The “Aryan Paragraph”
Bonhoeffer fought against the “Aryan Paragraph” yet once again in early September of 1933. His pamphlet “The Aryan Paragraph in the Church” was intended to make an impact on attendees of the Old Prussian Union’s general synod in particular. Nevertheless, this assembly, later notorious as the “Brown Synod”, adopted the “Aryan Paragraph” for the regional church against little resistance.
As a result, Bonhoeffer asked Karl Barth in a letter to confirm his impression that the status confessionis existed, i.e. a confessional state or emergency. In Protestantism this means: If the Christian faith is so fundamentally violated that the church is no longer the church, then a schism is imperative.
Bonhoeffer believed that this was now the case. Barth however warned them against rashly precipitating a schism themselves. If at all, it had to come from the other side. [...] It might then well be that the clash is over an even more central point.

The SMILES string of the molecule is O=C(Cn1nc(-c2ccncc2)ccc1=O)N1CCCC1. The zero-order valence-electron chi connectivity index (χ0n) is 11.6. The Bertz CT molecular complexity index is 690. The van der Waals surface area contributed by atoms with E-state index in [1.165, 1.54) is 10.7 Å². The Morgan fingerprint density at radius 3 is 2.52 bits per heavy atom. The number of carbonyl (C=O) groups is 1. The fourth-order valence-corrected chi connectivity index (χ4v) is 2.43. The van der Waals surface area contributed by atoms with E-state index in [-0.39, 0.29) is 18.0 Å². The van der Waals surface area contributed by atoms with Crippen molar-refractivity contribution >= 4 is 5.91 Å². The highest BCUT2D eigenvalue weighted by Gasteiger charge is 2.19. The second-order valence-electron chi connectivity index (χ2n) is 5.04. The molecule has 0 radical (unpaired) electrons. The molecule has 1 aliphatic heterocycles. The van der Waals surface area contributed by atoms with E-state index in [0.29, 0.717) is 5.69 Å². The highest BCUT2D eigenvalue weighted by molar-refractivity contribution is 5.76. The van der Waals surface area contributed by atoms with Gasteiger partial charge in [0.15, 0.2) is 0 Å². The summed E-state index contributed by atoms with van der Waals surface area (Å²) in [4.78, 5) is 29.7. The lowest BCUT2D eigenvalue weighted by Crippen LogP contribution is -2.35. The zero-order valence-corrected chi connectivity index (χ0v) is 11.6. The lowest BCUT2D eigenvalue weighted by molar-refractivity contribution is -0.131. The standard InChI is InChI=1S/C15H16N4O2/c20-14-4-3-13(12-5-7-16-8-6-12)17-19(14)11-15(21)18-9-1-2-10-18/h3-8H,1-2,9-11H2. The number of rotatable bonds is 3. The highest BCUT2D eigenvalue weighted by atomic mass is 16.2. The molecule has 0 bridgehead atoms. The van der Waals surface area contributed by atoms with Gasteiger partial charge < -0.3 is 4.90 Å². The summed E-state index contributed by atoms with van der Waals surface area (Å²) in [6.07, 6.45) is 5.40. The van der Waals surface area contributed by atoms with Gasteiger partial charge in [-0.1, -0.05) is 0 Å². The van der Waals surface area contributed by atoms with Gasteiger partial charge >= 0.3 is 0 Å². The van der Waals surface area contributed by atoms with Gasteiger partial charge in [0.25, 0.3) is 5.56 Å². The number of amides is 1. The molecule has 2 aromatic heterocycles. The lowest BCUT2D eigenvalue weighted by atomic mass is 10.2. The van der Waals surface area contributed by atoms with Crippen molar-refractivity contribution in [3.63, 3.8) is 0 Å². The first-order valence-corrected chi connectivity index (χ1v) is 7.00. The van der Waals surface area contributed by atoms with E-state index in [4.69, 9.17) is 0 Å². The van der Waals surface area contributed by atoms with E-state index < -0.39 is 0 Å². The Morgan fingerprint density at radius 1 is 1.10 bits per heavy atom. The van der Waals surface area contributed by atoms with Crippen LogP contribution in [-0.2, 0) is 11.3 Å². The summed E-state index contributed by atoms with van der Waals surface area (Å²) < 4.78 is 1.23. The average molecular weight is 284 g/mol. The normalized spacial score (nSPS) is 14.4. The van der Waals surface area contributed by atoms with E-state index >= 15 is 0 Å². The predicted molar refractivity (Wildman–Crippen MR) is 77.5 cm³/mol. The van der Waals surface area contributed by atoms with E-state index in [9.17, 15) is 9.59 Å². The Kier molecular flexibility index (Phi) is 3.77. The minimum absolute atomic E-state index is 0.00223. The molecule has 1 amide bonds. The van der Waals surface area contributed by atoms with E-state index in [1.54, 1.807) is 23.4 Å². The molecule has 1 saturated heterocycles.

His warning arrived too late. Together with Niemöller and others, Bonhoeffer had already initiated the drafting of a declaration of church emergency law on September 7, 1933. The adoption of the “Aryan Paragraph” in church law proclaims a state, which ought to be regarded as an injustice according to the confession of faith, to be church law and violates the confession of faith. [...] Whoever gives his consent to such a breach of the confession of faith, thus excludes himself from the fellowship of the church.
According to this view, the other side had already been effectuated the schism and an emergency law to protect the church’s mission had to go into effect. The gathering of likeminded individuals in the “Pastors’ Emergency League”, which largely originated from Bonhoeffer and Niemöller’s groundwork, was a crucial step in this direction.
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